This does not need to be the case! The sunroom doesn’t need shade; it needs thermal mass and probably venting or other airflow assistance to help move the heat to the rest of the house.
I brought 1.5 tons of thermal mass into my home already and have plans to soon bring in at least a 1/2 ton more.
Thermal mass is anything heavy that absorbs and holds heat, such as adobe, stones, tiles, bricks, and containers of water – nothing high tech, nothing expensive, but simple, easy-to-obtain, even ancient materials! These, when exposed to the sun, will absorb and hold the heat, and when the heat source is gone and the day cools, they release their heat slowly, all through the night – and that’s the key.
The most common interior materials in modern American homes are drywall, wood, fabric, foam padding, and insulation, which don’t hold much heat and whatever they do hold, they release readily, saving nothing for the cold nighttime. Besides that, their components often degrade in heat and light, so it behooves us to protect them, in front of windows or in sunrooms, and this can best be done, not by shading that valuable wintertime sun, but by absorbing the heat to use – by bringing thermal mass into our homes.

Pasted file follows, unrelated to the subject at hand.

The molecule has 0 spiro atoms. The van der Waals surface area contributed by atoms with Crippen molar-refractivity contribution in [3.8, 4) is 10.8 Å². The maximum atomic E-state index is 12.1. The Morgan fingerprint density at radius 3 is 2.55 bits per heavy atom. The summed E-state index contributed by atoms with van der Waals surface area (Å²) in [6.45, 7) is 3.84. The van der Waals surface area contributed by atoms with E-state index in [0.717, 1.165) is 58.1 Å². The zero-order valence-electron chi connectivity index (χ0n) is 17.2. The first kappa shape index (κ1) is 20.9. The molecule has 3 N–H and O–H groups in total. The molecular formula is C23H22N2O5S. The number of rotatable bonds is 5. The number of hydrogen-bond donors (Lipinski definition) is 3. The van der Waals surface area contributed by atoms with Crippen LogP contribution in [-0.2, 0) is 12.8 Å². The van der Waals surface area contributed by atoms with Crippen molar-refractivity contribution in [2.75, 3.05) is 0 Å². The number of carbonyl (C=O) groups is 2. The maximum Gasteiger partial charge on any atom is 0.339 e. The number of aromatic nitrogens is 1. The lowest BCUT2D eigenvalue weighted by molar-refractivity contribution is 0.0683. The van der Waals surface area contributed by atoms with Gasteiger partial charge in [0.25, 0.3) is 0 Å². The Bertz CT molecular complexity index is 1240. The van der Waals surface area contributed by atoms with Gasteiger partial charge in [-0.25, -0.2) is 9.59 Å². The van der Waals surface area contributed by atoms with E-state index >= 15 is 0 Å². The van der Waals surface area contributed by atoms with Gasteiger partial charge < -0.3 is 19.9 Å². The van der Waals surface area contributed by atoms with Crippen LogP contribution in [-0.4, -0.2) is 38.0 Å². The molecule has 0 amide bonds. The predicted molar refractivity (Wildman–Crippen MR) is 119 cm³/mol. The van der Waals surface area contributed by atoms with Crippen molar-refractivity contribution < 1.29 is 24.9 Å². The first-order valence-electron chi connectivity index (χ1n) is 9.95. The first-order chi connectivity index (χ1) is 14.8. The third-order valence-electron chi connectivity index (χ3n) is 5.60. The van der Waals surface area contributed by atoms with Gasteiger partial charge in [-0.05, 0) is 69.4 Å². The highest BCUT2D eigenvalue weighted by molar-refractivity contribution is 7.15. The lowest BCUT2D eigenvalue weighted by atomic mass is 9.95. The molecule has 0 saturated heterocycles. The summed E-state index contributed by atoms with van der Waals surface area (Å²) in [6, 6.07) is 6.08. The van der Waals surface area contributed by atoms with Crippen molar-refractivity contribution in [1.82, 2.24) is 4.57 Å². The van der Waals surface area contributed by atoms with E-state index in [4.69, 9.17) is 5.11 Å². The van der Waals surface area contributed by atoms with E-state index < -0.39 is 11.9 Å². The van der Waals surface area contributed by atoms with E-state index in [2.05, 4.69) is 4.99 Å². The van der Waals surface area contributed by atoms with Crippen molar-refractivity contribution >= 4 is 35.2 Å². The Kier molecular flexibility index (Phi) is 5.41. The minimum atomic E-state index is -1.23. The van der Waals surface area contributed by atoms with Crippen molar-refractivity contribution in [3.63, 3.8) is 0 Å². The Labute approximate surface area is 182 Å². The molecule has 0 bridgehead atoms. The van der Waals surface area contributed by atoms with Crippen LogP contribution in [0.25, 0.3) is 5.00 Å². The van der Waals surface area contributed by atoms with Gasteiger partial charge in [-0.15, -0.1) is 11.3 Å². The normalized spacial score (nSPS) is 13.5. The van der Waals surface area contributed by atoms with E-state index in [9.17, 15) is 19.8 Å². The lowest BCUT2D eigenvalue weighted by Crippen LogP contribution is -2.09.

Every home can benefit – even if you heat with a fireplace, gas or electric – by incorporating thermal mass, for the same reasons as above.
Natural plaster is inexpensive, natural, non-toxic, local, and very beautiful – and of course it can make your home an art piece of your very own creation! You can show off or keep it simple and classic.
Some say the tons of clay continue always cleaning the air. And most everyone agrees: “It vibes beautifully.”
Bill Steen, of the Canelo Project in Canelo, Arizona, taught me natural plaster techniques in 2006, just before I moved to Silver City. The workshop was one-week long, cost over $1,000, and included a myriad of interior and exterior applications, from building entire walls and shelves, to carved and built-up sculptural relief, to paints with pigments, mica, oils, and more. (Check the site for more inspiration.)
In 2009, Asher Gelbart introduced me to natural plaster artist and instructor, Gavio (whose website is down now for redesign) who helped me begin a big project I’d long desired but needed help and inspiration to begin.